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#112546 - 05/23/09 09:36 PM Re: Libertarianism Makes You Stupid [Re: Greger]
Phil Hoskins Offline
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Registered: 06/07/04
Posts: 21134
Loc: West Hollywood, CA
But Greger, you have stated something that is not true. The United States was never based upon libertarian philosophy, for as has been pointed out several times here the founders specifically avoided such a proposition.

This nation was formed out of necessity, as are all others. In doing so, those who shaped it adopted an enlightened pragmatism, one with a lot of "we" and "common" and other "collectivist" terms.

The fact that the Bill of Rights cam after points to a concern they may have gone too far in the minds of some, but not that we were founded as an "individualist" state.
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#112550 - 05/23/09 11:17 PM Re: Libertarianism Makes You Stupid [Re: ]
Ron G. Offline
member

Registered: 03/22/07
Posts: 1031
Loc: Texas Gulf Coast
 Originally Posted By: NW Ponderer
Issodhos is correct that we have been here before, as he referenced some of our previous efforts. We run down the same circular path and end up following the same circular patterns - chicken-and-egg style...

Not necessarily a [bad | unexpected] place to be, assuming the skill of the opponents. Like a couple of really good fencers going at it, and at the end of each foray it will almost seem as if they have gone repeatedly through the Grand Salute and nothing more - even though the careful observer is aware of the speed and skill applied by both sides.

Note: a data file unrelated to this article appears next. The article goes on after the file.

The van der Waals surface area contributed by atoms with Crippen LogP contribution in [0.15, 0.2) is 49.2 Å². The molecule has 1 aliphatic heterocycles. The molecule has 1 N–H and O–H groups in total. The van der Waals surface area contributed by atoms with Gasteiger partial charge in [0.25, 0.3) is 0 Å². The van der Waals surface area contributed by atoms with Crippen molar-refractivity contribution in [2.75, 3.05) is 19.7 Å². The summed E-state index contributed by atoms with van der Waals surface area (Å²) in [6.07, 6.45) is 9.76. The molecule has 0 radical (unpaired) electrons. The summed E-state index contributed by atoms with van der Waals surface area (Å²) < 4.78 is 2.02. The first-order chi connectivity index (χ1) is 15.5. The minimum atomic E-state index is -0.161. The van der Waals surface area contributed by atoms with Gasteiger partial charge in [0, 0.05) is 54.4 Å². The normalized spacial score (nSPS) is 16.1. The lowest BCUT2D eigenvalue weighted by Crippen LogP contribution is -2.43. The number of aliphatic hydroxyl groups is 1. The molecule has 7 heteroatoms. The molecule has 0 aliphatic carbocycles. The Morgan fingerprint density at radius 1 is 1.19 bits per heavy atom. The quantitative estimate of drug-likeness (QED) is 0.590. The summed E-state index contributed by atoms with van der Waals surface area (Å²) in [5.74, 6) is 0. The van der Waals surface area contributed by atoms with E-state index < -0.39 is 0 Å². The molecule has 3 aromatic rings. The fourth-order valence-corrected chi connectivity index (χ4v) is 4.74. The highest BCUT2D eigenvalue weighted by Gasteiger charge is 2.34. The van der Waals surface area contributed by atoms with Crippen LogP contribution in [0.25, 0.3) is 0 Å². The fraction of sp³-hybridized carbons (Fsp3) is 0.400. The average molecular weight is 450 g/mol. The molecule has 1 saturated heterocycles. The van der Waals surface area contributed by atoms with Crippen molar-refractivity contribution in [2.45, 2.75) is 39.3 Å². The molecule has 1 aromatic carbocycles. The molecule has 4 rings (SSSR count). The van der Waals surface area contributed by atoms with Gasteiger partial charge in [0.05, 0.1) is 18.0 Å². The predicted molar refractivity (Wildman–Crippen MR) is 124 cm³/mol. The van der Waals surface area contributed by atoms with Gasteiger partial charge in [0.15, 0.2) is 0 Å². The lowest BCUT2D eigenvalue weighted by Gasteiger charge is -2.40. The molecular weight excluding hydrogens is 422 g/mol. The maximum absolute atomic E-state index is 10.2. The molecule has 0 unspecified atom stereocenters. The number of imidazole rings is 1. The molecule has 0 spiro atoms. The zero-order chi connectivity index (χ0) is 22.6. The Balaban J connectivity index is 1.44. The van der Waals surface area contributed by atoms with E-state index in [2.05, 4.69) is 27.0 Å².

Quote:
I have my views, and over time they have become ingrained, not because I believe I am superior, but because over time, having thought them through thoroughly and allowed them to be challenged, they have stood up and remained logically and empirically consistent. I have rejected approaches that don't meet this criteria....

Have you considered the novel notion that Issodhos has done exactly the same for his position?

Why have I again gotten the impression that all too many here are basing their arguments on the thoroughly unwarranted assumption that Issodhos is - to borrow from another thread another poster's description of what he himself was not - some stereotypical kind of banjo-playing, Deliverance-level right-wing cretin wearing camo pants, a "cold, dead hand" tee-shirt, a Skoal cap, clutching a firearm that is merely a phallic symbol, sporting blue-blocker sunglasses and a Mike Ditka mustache?

 Quote:
I like a challenge, especially an intellectual one, and I love the give and take of a passionate debate....

And I think that this thread has demonstrated, as have similar ones in the past, both the intellect and the passion of the participants.

 Quote:
So, I am not going to get drawn further into a meaningless debate over angels and pins - whether one describes something as an "interest," a "human right," a "civil right....

You might consider also that your redoubtable libertarian opponent is equally unhappy with having his position distorted and misrepresented, or even a brand new one invented for him that he is expected to defend.
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#112551 - 05/23/09 11:39 PM Re: Libertarianism Makes You Stupid [Re: Phil Hoskins]
itstarted Offline
old hand

Registered: 01/27/03
Posts: 6425
Loc: Florida/Illinois
itstarted (nervously enters the room)

ummm... I got lost on the first page when liberty and government got mixed in together. My brother-in-law would put the question this way... "Do you walk to work, or carry your lunch?"

Interesting discussion all the way through the 13 pages. Seems to me that the very word "government" puts the lie to all of the definitions I could find. Even the most abstract and "liberal" law, by definition impinges on some "liberty".

What can anyone be "for"... that doesn't become an "against" to someone else.

After reading a few hours worth of essays on the Libertarianism website, I come away with a feeling that "sweetness" is the best description of the general position of the membership.